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Serart
Artist:  Serj Tankian & Arto Tuncboyaciyan
Label: Serjical Strike
Length: 16 Tracks, 44:04 minutes

Ah, the side project! Often the downfall of many an artist who wanders away from the pack to explore some interesting musical nook or cranny … only to discover that there was in fact a good reason why they were successful as a member of a band and not a solo artist in the first place. (Enter your favorite band’s member’s disappointing side-project name here.) 

In a nutshell, Serart is a collaboration between Serj Tankian, charismatic vocalist for progressive thrash metal band System of a Down, and Arto Tuncboyaciyan, the avant-garde Armenian folk artist who contributed the outro and a few other Middle Eastern flavored musical moments to SOAD’s acclaimed multi-platinum album Toxicity. It sounds like a recipe for something very unorthodox and very weird. That it is, dear reader, that it is. 

The “band,” whose members share a common Armenian heritage and a penchant for trying something different in their respective fields, apparently made this album in six days of free spirited experimentation and creativity. The result is a scattergun sonic landscape, a post-modern meets primal world music manifesto of vocal acrobatics; virtually unlistenable, yet pleasantly bewildering.

Like psychotic fairies flitting about the head, Serj and Arto dip and dive through Armenian folk music, primitive percussion rhythms, Chinese harps, chunky thrash riffs and techno beats to produce these “songs”. At times, they sound like two kids running around a kitchen with chopsticks playing rhythms on any pot, can or plate they see, all the while hollering and bantering in a secret playful tongue (eg. “Cinema”) Then they let loose and launch into a full-bodied, unintelligible tribal chant (“Devil’s Wedding”) that’s as stirring as it is bizarre.

Sometimes, it’s just a barely whispered poem from Tankian over a haunting aural backdrop (“Claustrophobia”) or a maudlin, solo acoustic guitar with an Armenian lyric from Arto (“Love is the Peace”). At other times they are well in control of trippy beats that lay the foundation for some of the more pop-leaning tracks (“Narina,” “Facing the Plastic”) creating tunes reminiscent of Massive Attack or the east-meets-west collaborative work of Nusrat Fateh Ali Khan and Michael Brook.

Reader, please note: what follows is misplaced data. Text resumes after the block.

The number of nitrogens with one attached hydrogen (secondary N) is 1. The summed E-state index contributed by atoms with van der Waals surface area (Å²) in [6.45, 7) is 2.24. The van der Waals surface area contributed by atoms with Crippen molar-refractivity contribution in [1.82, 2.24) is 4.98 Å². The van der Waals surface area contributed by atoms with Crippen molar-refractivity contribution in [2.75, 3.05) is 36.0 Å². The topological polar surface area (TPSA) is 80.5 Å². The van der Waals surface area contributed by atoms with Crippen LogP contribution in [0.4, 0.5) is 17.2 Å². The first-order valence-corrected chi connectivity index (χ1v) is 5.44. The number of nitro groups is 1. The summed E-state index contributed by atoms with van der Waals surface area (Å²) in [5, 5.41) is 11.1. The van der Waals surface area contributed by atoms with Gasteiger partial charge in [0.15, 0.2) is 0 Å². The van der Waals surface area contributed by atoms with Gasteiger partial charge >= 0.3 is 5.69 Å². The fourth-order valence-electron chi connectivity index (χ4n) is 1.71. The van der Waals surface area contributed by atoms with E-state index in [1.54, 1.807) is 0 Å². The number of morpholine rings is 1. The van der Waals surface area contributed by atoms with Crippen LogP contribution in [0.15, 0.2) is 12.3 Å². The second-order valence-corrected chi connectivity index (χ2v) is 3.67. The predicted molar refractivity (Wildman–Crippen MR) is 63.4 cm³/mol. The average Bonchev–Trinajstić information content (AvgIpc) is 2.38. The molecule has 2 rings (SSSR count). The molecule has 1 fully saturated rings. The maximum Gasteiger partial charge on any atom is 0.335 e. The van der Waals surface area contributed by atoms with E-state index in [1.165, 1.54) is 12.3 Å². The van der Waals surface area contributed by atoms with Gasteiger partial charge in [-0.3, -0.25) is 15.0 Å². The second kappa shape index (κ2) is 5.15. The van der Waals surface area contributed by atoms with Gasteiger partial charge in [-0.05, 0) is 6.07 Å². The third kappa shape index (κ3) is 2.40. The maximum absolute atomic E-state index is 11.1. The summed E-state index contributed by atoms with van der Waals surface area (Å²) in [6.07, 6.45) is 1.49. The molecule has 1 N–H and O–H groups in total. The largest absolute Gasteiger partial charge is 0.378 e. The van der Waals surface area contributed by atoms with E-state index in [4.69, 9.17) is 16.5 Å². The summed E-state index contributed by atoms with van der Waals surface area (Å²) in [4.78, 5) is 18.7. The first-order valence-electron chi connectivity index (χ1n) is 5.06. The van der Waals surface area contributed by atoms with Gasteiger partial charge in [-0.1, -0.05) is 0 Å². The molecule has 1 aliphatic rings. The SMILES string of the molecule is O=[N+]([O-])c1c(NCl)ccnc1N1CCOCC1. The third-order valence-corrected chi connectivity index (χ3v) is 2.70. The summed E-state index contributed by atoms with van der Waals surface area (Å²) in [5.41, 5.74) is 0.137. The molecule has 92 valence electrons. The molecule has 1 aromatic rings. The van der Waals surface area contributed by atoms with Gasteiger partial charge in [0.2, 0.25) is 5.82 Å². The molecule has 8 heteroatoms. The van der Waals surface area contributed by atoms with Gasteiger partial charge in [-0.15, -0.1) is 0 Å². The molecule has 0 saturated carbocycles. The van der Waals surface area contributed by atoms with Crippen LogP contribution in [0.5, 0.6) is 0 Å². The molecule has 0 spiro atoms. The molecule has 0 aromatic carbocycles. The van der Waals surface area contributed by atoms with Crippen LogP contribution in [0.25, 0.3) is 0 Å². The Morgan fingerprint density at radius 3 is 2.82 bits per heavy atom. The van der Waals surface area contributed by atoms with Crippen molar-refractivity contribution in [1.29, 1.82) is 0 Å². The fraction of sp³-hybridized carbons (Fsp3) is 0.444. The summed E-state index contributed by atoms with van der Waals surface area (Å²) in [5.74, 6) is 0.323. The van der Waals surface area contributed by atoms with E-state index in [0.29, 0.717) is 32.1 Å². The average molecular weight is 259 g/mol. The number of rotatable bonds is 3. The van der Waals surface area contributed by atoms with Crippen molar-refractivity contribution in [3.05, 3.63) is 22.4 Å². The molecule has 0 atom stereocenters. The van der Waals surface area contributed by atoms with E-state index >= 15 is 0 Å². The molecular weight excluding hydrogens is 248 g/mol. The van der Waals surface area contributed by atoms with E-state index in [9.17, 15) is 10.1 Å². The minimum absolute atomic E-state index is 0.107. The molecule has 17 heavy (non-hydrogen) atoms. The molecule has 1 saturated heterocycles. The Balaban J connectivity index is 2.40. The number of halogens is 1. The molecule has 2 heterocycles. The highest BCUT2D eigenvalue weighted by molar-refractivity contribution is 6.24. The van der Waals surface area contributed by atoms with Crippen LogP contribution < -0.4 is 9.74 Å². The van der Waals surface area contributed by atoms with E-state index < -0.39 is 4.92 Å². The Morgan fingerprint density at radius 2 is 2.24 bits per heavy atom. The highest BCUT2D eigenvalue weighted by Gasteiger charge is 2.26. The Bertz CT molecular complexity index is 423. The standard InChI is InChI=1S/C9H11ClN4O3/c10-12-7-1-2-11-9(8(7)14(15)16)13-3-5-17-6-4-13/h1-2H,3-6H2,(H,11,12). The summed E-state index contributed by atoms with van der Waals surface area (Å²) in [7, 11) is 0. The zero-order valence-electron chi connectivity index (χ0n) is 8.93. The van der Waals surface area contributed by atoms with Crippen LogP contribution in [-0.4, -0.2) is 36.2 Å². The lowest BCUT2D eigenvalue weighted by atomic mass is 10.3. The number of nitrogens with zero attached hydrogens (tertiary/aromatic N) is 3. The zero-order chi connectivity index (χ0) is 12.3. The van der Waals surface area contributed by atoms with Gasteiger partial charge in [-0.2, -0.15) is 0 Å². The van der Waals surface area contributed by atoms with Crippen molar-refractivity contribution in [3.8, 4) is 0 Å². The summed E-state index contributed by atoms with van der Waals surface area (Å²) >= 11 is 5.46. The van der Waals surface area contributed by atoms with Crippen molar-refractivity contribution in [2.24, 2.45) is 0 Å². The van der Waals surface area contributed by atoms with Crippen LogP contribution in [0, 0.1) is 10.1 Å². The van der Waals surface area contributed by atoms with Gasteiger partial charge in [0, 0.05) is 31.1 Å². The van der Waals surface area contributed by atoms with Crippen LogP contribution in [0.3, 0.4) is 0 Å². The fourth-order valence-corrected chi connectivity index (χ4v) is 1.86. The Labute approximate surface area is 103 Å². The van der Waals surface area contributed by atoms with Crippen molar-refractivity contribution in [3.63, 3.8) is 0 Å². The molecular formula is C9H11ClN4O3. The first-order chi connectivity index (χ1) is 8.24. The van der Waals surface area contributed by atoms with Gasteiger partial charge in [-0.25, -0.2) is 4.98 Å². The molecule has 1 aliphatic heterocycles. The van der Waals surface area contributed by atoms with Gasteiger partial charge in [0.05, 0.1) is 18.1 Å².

As is usual with Serj Tankian, the few decipherable lyrics that permeate these aural happenings are, like his three albums with SOAD, spiritually aware and searching. Immediately, his words appear to address the same God with whom he always seems to be seeking connection. (Do you want me to believe in faith? / Do you want me to believe in you? … Hear me!) Elsewhere, his social conscience speaks out in oblique reference to environmental destruction at the hands of big business. It wouldn’t be a SOAD side project without such content. 

An appreciation for the kinds of world music made accessible through Peter Gabriel’s efforts with his Real World label would certainly assist in accessing this album. Needless to say, the kids that mosh to nu-metal today and are expecting something SOAD like, will probably hear this and just think, “Huh?” However, where some side projects merely sound like bad derivatives of the musical mothership, Serj Tankian has taken the risk and created something fresh, challenging and fun, with this first release on his new label Serjical Strike. 

Tankian hasn’t embarrassed himself at all by venturing away from SOAD for this stint with Tuncboyaciyan. The fact that I can’t help but hear an undeniable spiritual heart beating strongly throughout these tracks makes it all the more intriguing with each listen. I still don’t know if I’m enjoying it, but I can’t seem to stop listening to it. 

Brendan Boughen 8/31/2003

   
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